Exposure to an unfamiliar female or her odours causes an increase in plasma testosterone in male mice (Macrides et al. 1975), rats (Bonilla-Jaime et al. 2006), hamsters (Macrides et al. 1974), marmosets (Ziegler et al. 2005), macaques (Cerda-Molina et al. 2006) and humans (Miller and Maner 2010; but see Roney and Simmons 2012). This increase in testosterone occurs 30-60 minutes after initial exposure (Cerda-Molina et al. 2006; Richardson et al. 2004; Ziegler et al. 2005) and is often preceded by an increase in circulating luteinizing hormone (Cerda-Molina et al. 2006; Richardson et al. 2004). Although the adaptive functions of these hormonal changes are currently unknown, high testosterone levels are linked to many male-specific traits, as well as male mating success, aggression and dominance rank (Beehner et al. 2006; Mills et al. 2009; Muller 2017; Setchell et al. 2008; Wickings and Dixson 1992). Many male chemosignals are androgen dependent (mice: Achiraman and Archunan 2005; Harvey et al. 1989; Novotny et al. 1985; goat: Iwata et al. 2000; domestic pig: Loebel et al. 2001; rat: Ponmanickam et al. 2010), so increased levels of male hormones may increase production of male chemical signals that are attractive to females (Roberts et al. 2010; Zhang et al. 2008). However, hormonal increases in male laboratory mice were not dependent upon female reproductive state (Maruniak and Bronson 1976). The components of female scents that elicit surges in male hormones are yet to be identified, but in mice low molecular weight molecules bound by major urinary proteins (MUPs) may be responsible (Singer et al. 1988).

Testosterone is essential for spermatogenesis (Smith and Walker 2014; Walker 2011), so the elevation in testosterone in response to female chemical signals may function to increase sperm production. In agreement with this, increased sperm production in response to female chemical signals has been reported in laboratory rodents (Koyama and Kamimura 2000; Taylor et al. 1987). Dominant male laboratory mice, but not subordinates, show increased sperm density when housed with female bedding (Koyama and Kamimura 2000) and odour from group housed females produces a greater increase than odours from isolated females (Koyama 2004). However, a study in wild house mice (Mus musculus) found that although males showed plasticity in sperm production, this was caused by competitive cues from other males, rather than by female cues relating to mating opportunities (Ramm et al. 2015).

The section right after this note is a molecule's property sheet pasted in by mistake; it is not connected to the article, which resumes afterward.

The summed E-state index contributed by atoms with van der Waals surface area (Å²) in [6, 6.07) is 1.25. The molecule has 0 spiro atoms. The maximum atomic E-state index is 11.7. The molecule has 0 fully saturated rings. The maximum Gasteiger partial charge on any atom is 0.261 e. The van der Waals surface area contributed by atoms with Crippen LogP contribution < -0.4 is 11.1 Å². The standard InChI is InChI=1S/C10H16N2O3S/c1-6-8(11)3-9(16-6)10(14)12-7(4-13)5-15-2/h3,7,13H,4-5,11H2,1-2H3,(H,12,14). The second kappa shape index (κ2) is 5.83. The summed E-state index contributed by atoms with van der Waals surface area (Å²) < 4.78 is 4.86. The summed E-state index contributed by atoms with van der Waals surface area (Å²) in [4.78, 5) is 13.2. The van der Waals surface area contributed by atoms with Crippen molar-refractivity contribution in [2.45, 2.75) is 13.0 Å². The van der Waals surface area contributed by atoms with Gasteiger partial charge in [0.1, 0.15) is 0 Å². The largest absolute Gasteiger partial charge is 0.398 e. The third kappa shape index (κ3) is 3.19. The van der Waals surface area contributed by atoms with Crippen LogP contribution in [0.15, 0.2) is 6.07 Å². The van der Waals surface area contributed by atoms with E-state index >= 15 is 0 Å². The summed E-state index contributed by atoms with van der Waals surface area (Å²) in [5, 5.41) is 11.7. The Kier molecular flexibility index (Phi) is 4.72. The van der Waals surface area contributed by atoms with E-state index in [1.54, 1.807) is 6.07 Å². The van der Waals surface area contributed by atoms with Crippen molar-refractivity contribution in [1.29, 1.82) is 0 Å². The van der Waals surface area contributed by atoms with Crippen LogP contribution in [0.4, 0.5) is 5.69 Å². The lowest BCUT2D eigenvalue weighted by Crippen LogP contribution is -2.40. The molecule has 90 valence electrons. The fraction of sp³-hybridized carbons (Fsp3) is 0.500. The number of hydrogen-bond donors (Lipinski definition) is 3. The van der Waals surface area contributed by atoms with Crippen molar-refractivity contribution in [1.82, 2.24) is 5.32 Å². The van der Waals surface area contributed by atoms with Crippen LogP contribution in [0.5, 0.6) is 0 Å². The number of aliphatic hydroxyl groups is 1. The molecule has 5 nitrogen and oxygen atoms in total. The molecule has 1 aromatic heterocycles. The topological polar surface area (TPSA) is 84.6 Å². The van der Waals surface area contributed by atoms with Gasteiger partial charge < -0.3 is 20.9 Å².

Male hormonal responses to females are context dependent, as male rodents quickly habituate to presentation of the same female, and the greatest elevation of luteinising hormone and testosterone follows exposure to a novel female (Coquelin and Bronson 1979; Shulman and Spritzer 2014). Further, hormone surges can be linked to neutral olfactory cues through learned association with receptive females (Graham and Desjardins 1980). Social conditions impact endocrine response in male common marmosets (Callithrix jacchus): males housed alone or with a female show elevated testosterone following exposure to a novel female odour but males housed in family groups do not (Ziegler et al. 2005). Male marmosets contribute to parental care but elevated levels of testosterone are linked to male aggression (Dixson 1980; Honess and Marin 2006; Rose et al. 1971). Those in family groups may inhibit the normal elevation of testosterone to minimise aggressive behaviours towards vulnerable infants. However, during control tests, males housed in families or pairs tended to have slightly higher testosterone levels than singly housed males, although the difference was not statistically significant (Ziegler et al. 2005). Alternatively, elevation of testosterone in response to female scents may function to increase male mating rates, for example through increasing spermatogenesis or production of attractive male chemosignals, which may be less important in socially monogamous male marmosets housed in a stable family group.